At the outer entrance to the theater in the waiting alley was a tiny fleet of zebra striped jeeps awaiting their occupants return. As the door flew open, Red Buttons appeared, followed in quick succession by Bruce Cabot…and, at last, The “Duke” himself. I asked both Red Buttons and Bruce Cabot to sign my little autograph book. As the outer door to the movie theater swung open once more, I gasped…for there in front of me stood John Wayne, a giant mountain of a man literally towering over me. I was much too much in awe of this amazing super star and motion picture icon to do much of anything but watch him move gracefully from the theater to his jeep, but we did race to Independence Square on this July 4th holiday to watch him deliver his keynote address at Philadelphia’s Independence Hall that morning.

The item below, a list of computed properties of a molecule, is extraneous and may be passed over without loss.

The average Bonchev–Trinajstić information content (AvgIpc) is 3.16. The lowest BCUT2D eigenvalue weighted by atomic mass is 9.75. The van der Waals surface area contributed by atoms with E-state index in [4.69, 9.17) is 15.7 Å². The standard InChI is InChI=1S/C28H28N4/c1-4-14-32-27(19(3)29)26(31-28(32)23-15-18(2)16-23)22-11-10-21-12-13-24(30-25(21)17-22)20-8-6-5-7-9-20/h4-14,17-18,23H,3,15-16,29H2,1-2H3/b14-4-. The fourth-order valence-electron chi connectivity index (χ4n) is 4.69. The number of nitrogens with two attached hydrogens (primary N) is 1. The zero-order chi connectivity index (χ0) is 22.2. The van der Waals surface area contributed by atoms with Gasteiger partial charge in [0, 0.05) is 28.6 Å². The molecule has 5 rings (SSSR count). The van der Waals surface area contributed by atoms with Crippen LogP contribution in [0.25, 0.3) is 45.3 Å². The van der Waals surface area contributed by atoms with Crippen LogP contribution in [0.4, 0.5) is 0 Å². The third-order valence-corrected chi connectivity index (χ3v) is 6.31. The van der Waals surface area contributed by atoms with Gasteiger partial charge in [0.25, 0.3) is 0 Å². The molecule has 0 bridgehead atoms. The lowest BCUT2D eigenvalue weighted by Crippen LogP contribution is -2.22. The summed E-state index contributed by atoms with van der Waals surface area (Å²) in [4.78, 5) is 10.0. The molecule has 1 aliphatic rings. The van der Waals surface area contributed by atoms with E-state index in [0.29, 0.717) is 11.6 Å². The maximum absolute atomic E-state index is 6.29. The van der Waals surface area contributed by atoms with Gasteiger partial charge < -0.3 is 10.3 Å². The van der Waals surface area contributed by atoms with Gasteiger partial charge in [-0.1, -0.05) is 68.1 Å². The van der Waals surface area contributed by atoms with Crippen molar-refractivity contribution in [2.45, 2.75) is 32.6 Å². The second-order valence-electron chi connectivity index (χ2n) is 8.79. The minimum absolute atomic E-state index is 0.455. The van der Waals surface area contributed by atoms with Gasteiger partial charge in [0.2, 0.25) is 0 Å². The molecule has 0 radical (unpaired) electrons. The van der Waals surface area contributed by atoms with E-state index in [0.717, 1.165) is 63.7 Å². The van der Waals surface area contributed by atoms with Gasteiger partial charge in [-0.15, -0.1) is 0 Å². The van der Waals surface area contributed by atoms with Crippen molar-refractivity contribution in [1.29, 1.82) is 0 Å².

Some years later I wrote Wayne at his production company, “Batjac” Films (taken from the name of Luther Adler’s shipping company in Wayne’s Wake of the Red Witch), of that quite remarkable day, and of my lifelong love for both the man and his movies. This, then, is the letter that he was kind enough to write me in response.

The “Duke,” John Wayne, in his Oscar-winning characterization as Rooster Cogburn in True Grit. I’d written of my affection for this wonderful actor to his production entity, “Batjac” Productions in Hollywood, and he was kind enough to respond with both a personally inscribed photograph and a lovely letter which I shall also post. While his politics may have been diametrically opposite from mine, both Erwin and I have maintained a lifelong love, admiration, and respect for the “Duke,” whose body of work in motion pictures places him easily, along with Gable, Cooper, Tracy, and Stewart, among the greatest stars in motion picture history. There will never be another John Wayne, nor shall we ever see his like again. He belongs to an era of Hollywood, sadly, “Gone With The Wind.”

Oh Captain, My Captain – Jim Kirk, Flash Gordon, Buzz Corey